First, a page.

If you are trying to drive information into someone else’s brain, make sure they understand what it means. Sounds simple right? But let me explain…
Ever had those moments when someone is explaining something to you verbally, and you just don’t get it? It won’t register in your brain. You cannot get a clear understanding of what the other person is explain to you, whether that is an actual product and how it works, or the way a pyramid system works for a MLM business?
Now, I’ve used my brain a lot over the years, so could it be I’ve blown a few circuits and that part of my brain doesn’t function anymore? But that cannot be true as our brains are designed for constantly learning and exploring. So what’s wrong with me, why won’t my brain figure out something that is being verbally explained? Maybe, you’ve experienced the same thing?
It wasn’t until I attended a Brain Personality Connections seminar presented by Julie Anderson, that I understood what the problem was. My brain wasn’t broken or worn out; it was because of my Brain Personality Connection. I’m a Kinesthetic! No it’s not a disease, its how my brain works. There are three personality traits, or learning styles:
Visual brain personalities make up approximately 60% of the population. They learn by visually processing information. They take in information through their eyes, and then the brain processes it.
Auditories make up approximately 20% of the population. The best way that auditories take in information is through their ears. When communicating with an auditory it is really important that you communicate with them by use words to express, or emphasis the important facts.
Then finally Kinesthetic personalities, which is what I’ve discovered that I am, thanks to Julie. We make up approximately 30% of the population. Kinesthetic’s process information effectively and more efficiently based on what they smell, touch and feel in their gut.
Your brain has a superior communication style and it may not match that of the other person. I want you to understand that none of the traits are superior then any of the others. What I’m trying to get clear here is don’t assume that other people make decisions or communicate based on that same brain pattern that you have. For me, when someone is verbally explaining something to me without any visual display, picture, or an actual hands on activity. They might as well be speaking to me in a foreign language, because my brain is simply not registering what they are saying. So! What do you think I’m going to say to them? You’re right! “No thank you ”or “I need to think about it.” Stands to reason right?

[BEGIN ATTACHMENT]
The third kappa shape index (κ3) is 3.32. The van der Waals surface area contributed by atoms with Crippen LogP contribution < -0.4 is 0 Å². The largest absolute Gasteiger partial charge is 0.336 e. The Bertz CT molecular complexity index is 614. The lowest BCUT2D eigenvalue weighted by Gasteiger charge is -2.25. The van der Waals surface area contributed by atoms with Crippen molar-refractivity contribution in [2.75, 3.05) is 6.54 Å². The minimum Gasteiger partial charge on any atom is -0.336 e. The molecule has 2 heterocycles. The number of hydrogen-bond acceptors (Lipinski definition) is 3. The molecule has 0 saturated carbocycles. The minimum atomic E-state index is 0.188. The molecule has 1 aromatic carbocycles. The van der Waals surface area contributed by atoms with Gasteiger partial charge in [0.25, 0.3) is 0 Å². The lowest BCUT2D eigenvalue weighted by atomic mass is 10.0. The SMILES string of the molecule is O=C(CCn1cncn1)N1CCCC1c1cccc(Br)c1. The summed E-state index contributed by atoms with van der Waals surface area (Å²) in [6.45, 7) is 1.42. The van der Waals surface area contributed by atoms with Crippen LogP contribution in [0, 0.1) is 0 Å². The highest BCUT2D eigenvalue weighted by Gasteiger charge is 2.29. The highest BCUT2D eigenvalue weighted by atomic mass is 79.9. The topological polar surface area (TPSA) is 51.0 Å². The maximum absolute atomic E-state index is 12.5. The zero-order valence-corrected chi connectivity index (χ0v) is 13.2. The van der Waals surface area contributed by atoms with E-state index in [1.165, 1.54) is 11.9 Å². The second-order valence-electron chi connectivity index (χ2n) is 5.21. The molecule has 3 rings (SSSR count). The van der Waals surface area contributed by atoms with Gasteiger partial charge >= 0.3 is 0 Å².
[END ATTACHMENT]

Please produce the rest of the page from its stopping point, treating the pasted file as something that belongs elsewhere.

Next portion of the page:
So as you can see in business it’s worth understanding the three communication skills, or styles. It’s definitely worthwhile for your ROI. Why only send your message out to half the people, when through verbal and visual (print) you can reach them all.
So much of our personality is really connected to the biochemical make-up of our individual and unique brain. If you learn to communicate better, if you learn how to fully understand what your potential clients want, if you can present your proposals better to their unique brain, you will increase your chances of getting them as a client.
If you really make sure that everything is pleasing to whatever the communication style is of your potential client, it will increase their brain’s ability to grasp the information that you are trying to communicate to them.
Whatever your business you should have nice visually appealing material period because the brain, whether it is a visual communicator or not, will most often remember pictures better than words.
Don’t forget to tie in the emotions as well, as previously discussed. It’s the only way to get the sale.
If you master the art of communicating well to the different brain types, chances are you will increase your bottom line.
When the brain detects an emotionally charged event, the amygdale releases dopamine into the system. Because dopamine greatly aids memory and information processing, you could say the Post-It note reads “Remember this!” Getting the brain to put a chemical Post-It note on a given piece of information means that information is going to be more robustly processed. It is what every ad executive and marketer wants.
The greater the number of examples in the paragraph, the more likely the information is to be remembered. It’s best to use real-world situations familiar to the learner. The more personal an example, the more richly it becomes encoded and the more readily it is remembered.
If you are trying to get information across to someone, your ability to create a compelling introduction may be the most important single factor in the later success of your mission.
Memory is not fixed at the moment of learning, and repetition provides the fixative. In today’s onslaught of marketing campaigns from every direction, you must be in front of your prospects 21 times before they will take any form of action on your message.
When it comes to memory, researchers have known for more than 100 years that pictures and text follow very different rules. Put simply, the more visual the input becomes, the more likely it is to be recognized and recalled.
By: Fay B. Castro